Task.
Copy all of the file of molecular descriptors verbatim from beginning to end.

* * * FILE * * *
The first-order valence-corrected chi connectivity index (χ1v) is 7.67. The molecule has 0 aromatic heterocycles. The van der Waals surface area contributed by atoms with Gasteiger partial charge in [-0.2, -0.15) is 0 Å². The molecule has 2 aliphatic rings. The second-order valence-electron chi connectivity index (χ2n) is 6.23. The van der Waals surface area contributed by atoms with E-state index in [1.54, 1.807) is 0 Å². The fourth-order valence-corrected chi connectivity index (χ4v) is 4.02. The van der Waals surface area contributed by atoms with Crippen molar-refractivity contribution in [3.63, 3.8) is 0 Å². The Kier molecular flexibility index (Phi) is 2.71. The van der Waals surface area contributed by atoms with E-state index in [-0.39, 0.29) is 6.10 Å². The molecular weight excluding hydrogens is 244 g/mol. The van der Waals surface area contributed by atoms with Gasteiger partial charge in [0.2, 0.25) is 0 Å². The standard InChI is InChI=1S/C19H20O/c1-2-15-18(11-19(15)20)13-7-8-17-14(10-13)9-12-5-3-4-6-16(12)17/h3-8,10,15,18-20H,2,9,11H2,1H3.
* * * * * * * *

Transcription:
The first-order valence-corrected chi connectivity index (χ1v) is 7.67. The molecule has 0 aromatic heterocycles. The van der Waals surface area contributed by atoms with Gasteiger partial charge in [-0.2, -0.15) is 0 Å². The molecule has 2 aliphatic rings. The second-order valence-electron chi connectivity index (χ2n) is 6.23. The van der Waals surface area contributed by atoms with E-state index in [1.54, 1.807) is 0 Å². The fourth-order valence-corrected chi connectivity index (χ4v) is 4.02. The van der Waals surface area contributed by atoms with Crippen molar-refractivity contribution in [3.63, 3.8) is 0 Å². The Kier molecular flexibility index (Phi) is 2.71. The van der Waals surface area contributed by atoms with E-state index in [-0.39, 0.29) is 6.10 Å². The molecular weight excluding hydrogens is 244 g/mol. The van der Waals surface area contributed by atoms with Gasteiger partial charge in [0.2, 0.25) is 0 Å². The standard InChI is InChI=1S/C19H20O/c1-2-15-18(11-19(15)20)13-7-8-17-14(10-13)9-12-5-3-4-6-16(12)17/h3-8,10,15,18-20H,2,9,11H2,1H3.